Book and Sword
felix qui potuit rerum cognoscere causas

Book and Sword

Short Swords and Arming Swords

In an earlier post I talked about how some people in 15th and 16th century England and France thought that a sword for war should be shorter than was ideal in an unarmoured duel. This week I would like to return to that and talk about how the medieval concepts of “short sword” and “arming sword” are closely related.

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Ancient Greek Armies Were Part of Ancient Greek Society

a terracotta model shield painted with a red crab on a white background
Crab! A Boeotian Greek model of a shield in the British Museum, museum number 1895,1026.5 under a CC BY-NC-SA 4.0 license.

Responses at the International Ancient Warfare Conference 2023 made me wonder whether something I take for granted is obvious to other people interested in ancient Greece.

Today our armies are parallel societies or total institutions. They take in individual recruits, separate them from their prior friends and relations, and teach them everything they will need while they are isolated from their civilian associates. They re-organize these recruits into a new hierarchy of units for both everyday and tactical purposes (people in the same platoon both live and fight together, at least in the field). Armies like the army of Classical Athens were nothing like this and yet they fought.

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What Are ‘Big Idea’ Books?

Over on the group blog Crooked Timber there is a retrospective post on David Graeber’s Debt ten years after they hosted a discussion of the book on the blog. The post and comments say something very important about ‘big ideas’ books which scientists mostly take for granted, but might not be obvious to curious, clever people who are not active in research:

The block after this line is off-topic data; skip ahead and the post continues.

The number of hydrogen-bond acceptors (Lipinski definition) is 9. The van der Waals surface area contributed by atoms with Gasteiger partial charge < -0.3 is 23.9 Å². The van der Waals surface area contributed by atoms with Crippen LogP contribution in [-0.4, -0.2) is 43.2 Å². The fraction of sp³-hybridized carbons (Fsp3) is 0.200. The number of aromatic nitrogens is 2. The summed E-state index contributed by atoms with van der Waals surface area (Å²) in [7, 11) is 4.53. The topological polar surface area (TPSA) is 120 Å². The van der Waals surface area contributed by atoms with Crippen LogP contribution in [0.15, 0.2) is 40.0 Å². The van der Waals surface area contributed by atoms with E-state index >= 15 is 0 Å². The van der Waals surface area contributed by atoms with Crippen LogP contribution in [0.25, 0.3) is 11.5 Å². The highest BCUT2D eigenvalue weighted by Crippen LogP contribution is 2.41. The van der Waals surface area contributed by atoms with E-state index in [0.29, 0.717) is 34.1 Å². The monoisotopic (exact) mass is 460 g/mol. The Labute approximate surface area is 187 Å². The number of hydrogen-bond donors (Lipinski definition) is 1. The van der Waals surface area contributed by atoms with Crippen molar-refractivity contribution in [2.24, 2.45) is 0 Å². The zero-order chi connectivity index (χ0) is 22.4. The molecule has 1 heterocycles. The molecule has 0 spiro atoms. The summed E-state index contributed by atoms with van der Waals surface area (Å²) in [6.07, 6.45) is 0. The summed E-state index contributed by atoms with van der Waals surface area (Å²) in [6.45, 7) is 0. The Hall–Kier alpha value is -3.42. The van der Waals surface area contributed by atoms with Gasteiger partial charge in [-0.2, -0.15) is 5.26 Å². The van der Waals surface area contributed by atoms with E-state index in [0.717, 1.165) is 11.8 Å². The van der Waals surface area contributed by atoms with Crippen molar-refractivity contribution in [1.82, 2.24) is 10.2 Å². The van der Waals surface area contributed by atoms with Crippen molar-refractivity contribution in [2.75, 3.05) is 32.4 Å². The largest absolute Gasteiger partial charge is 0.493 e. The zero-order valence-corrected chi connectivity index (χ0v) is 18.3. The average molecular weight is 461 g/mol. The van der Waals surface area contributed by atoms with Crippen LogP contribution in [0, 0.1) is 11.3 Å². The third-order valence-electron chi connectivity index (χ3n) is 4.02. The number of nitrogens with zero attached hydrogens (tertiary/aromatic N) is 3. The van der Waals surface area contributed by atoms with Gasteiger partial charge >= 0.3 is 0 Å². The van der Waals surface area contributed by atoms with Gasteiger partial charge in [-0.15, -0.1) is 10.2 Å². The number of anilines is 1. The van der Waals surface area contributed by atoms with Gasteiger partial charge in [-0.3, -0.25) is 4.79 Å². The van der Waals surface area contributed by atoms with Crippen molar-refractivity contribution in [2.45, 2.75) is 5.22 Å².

I think the best way to understand Graeber is as a writer of speculative nonfiction. He is often wrong on the facts, and more often willing to push them farther than they really ought to be pushed, requiring shallow foundations of evidence to bear a heavy load of very strongly asserted theoretical claims. But there is value to the speculation – social scientists don’t do nearly enough of it. Sometimes it is less valuable to be right than to expand the space of perceived social and political possibilities. And that is something that Graeber was very good at doing.

Henry Farrell
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How Did Ancient People Carry Letters on Papyrus?

a black and white photo of a statue of a man wrapped in a cloak holding a scroll; his bearded face looks serious. A case like a bucket with a lid site beside his feet
A photo of an ancient statue of Demosthenes in the Vatican Museum by early photographer Robert MacPherson (Getty Images)

When we think of people moving writing on papyrus, we probably think of one of the ‘bucket’ shaped cases from ancient statues of orators and paintings at Pompeii. These had a handle or straps so they could be carried like a lunchbox or worn like a backpack. A whole treatise could fill dozens of books (ie. scrolls), which could last for a century or two if they were treated carefully, so someone who wished to transport a lengthy work needed a case or capsa (logeion). This is probably not how people transported everyday letters and correspondence!

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Some Thoughts on Davies’ “Lying for Money” (2018)

the cover of the US edition of "Lying for Money" by Dan Davies. It has a red background, a white and green dollar sign containing some keywords, and an endorsement by Nassim Nicholas Taleb in a yellow circle